Great Horned Owls
Genesis has four full-time resident great horned owls.
- Sasha is one of our education owl stars. She joined Genesis on 3/13/2007, at six weeks of age with her brother who was later released. She fell out of the nest at a young age, and suffered a broken humerus bone rendering her flightless. She is glove trained and goes out on programs to educate people about great horned owls.
- Wachiwi, nicknamed Chiwi, is our other education great horned owl. He joined Genesis on 8/24/2008 at five weeks of age. He was discovered on the ground, and it is assumed that he fell from the nest. He broke his wing at the wrist, and ended up losing the wingtip. Chiwi is very vocal, and is learning how to go on programs right now. He's making lots of progress, and if you go to a program with us, you may see him!
- We also have two nameless great horned owls on display. Both were admitted on 2-12-09 from different sources. The first came to us from the Boone Police Department after flying into a car. He suffered from a deflated eye, and is now partially blind. The other came to us from Ashe Animal Control, and was tangled in barbed wire. She was left with damage to her patagium, rendering her non-releasable.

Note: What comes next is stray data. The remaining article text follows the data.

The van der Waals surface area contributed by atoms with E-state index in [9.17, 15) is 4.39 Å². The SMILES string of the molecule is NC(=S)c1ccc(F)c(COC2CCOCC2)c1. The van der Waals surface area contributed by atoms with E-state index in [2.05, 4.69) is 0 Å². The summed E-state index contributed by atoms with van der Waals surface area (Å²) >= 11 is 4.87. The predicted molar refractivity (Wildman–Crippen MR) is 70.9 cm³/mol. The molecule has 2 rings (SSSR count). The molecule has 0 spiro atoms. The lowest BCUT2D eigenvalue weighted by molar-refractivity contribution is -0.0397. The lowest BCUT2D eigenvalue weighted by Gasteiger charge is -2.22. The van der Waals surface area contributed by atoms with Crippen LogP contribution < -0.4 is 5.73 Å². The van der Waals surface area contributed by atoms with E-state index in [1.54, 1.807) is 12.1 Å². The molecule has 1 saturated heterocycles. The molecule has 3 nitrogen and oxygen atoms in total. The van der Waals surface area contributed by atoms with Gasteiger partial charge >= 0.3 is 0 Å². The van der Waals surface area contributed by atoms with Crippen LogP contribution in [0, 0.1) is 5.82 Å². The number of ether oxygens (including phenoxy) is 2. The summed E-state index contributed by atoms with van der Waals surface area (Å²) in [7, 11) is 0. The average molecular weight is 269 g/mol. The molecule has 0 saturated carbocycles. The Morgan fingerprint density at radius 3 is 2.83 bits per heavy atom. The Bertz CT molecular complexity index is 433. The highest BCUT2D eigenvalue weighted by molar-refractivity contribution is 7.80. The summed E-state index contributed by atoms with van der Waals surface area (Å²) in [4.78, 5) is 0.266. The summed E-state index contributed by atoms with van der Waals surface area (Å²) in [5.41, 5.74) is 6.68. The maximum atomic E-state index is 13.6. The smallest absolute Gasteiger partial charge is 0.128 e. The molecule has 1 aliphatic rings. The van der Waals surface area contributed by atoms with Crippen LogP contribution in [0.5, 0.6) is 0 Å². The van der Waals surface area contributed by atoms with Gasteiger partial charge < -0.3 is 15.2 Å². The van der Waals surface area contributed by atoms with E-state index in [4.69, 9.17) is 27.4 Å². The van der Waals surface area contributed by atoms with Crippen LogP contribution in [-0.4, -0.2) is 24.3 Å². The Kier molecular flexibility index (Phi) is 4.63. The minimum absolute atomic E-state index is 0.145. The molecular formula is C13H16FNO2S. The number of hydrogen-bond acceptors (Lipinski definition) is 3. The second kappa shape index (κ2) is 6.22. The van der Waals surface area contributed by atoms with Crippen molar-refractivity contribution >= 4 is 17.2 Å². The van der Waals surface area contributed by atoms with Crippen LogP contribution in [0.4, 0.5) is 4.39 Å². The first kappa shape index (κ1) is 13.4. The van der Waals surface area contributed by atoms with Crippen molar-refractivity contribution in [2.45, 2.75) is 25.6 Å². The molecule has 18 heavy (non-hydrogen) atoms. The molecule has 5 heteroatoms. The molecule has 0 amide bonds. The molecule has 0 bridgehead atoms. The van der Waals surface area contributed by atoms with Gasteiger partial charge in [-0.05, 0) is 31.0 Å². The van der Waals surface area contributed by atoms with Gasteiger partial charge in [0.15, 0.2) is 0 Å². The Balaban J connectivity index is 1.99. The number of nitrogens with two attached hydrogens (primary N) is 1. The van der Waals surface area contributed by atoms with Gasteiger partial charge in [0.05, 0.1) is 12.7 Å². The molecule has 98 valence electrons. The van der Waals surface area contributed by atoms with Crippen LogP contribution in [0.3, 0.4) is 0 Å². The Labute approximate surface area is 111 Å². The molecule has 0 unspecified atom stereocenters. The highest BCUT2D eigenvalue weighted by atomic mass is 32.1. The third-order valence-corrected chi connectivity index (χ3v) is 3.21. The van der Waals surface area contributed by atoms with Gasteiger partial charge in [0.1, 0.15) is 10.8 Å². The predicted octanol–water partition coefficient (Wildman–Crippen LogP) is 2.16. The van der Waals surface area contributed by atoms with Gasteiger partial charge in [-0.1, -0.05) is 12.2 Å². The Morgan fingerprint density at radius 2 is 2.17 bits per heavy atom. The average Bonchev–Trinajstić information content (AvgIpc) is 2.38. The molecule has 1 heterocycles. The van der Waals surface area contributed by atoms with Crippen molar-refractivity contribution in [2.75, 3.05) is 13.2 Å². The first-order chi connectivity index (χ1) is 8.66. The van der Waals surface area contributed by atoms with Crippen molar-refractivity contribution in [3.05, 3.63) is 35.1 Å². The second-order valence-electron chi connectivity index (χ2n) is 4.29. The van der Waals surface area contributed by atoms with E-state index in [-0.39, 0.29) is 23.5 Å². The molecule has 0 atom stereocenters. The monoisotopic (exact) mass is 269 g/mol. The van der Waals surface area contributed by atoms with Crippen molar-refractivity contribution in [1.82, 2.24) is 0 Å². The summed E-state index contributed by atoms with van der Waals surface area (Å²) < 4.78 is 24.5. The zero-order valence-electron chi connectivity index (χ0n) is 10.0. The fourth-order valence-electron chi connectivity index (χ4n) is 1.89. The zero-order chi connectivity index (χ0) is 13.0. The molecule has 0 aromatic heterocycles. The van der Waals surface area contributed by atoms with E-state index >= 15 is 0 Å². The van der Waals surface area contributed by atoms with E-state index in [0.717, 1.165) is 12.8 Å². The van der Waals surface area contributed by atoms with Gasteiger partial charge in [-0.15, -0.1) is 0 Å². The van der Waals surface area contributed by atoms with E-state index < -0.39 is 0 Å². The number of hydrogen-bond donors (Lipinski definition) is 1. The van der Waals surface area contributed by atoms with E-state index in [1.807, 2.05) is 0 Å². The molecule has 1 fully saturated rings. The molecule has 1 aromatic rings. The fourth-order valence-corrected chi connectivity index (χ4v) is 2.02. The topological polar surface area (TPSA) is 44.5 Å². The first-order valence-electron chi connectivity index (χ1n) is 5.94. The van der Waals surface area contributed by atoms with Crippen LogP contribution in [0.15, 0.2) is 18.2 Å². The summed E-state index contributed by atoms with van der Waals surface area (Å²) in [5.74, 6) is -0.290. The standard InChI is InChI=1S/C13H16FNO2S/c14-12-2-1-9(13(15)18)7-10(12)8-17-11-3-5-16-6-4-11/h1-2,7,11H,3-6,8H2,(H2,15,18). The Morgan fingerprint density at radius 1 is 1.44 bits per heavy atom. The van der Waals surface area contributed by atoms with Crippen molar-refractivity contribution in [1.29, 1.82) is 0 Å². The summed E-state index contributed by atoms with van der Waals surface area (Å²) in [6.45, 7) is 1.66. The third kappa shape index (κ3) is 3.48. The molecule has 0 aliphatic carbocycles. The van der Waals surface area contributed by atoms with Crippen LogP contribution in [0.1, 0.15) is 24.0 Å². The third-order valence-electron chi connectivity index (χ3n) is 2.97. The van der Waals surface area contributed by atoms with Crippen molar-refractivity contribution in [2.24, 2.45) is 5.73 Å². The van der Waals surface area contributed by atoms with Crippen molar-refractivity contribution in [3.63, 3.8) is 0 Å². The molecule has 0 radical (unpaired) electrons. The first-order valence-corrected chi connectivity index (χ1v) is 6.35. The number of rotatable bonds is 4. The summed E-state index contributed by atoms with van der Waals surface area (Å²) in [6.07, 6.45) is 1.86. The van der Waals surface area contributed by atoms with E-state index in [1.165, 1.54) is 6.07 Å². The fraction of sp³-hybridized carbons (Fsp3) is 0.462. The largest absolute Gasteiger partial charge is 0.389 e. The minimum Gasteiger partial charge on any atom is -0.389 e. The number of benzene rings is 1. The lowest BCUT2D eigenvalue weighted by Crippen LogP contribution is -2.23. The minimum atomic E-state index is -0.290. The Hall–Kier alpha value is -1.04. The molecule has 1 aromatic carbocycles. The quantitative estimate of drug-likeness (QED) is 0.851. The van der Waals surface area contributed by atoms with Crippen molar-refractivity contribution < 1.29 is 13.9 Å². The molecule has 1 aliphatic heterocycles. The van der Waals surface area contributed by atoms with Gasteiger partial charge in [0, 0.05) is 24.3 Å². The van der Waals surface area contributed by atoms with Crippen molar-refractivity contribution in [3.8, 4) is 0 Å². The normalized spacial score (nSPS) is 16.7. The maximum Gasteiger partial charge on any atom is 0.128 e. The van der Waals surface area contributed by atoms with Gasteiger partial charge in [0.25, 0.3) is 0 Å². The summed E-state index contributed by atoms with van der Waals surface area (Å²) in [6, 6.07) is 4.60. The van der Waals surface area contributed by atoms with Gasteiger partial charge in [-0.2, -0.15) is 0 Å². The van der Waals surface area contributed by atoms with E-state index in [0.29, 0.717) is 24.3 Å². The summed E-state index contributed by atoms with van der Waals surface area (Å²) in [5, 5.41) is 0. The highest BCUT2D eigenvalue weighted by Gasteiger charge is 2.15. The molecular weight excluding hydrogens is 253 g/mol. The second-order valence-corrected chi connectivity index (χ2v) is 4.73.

Known as Bubo virginianus, first published description in 1788 in Virginia territories. Great Horned Owls vary in color from a reddish brown to a grey or black and white. The underside is a light grey with dark bars and a white band of feathers on the upper breast. They have large, captive yellow-orange eyes, mostly bordered by an orange-buff facial disc. The name is derived from tufts of feathers that appear to be "horns" which are sometimes referred to as "ear tufts" but have nothing to do with hearing at all. The large feet are feathered to the ends of the toes, and the immature birds resemble the adults. Females are 10 to 20% larger than males.
Great Horned Owls hunt by perching on snags and poles and watching for prey, or by gliding slowly above the ground. From high perches they dive down to the ground with wings folded, before snatching prey. Prey are usually killed instantly when grasped by its large talons. A Great Horned Owl may take prey 2 to 3 times heavier than itself. They also hunt by walking on the ground to capture small prey or wading into water to snatch frogs and fish.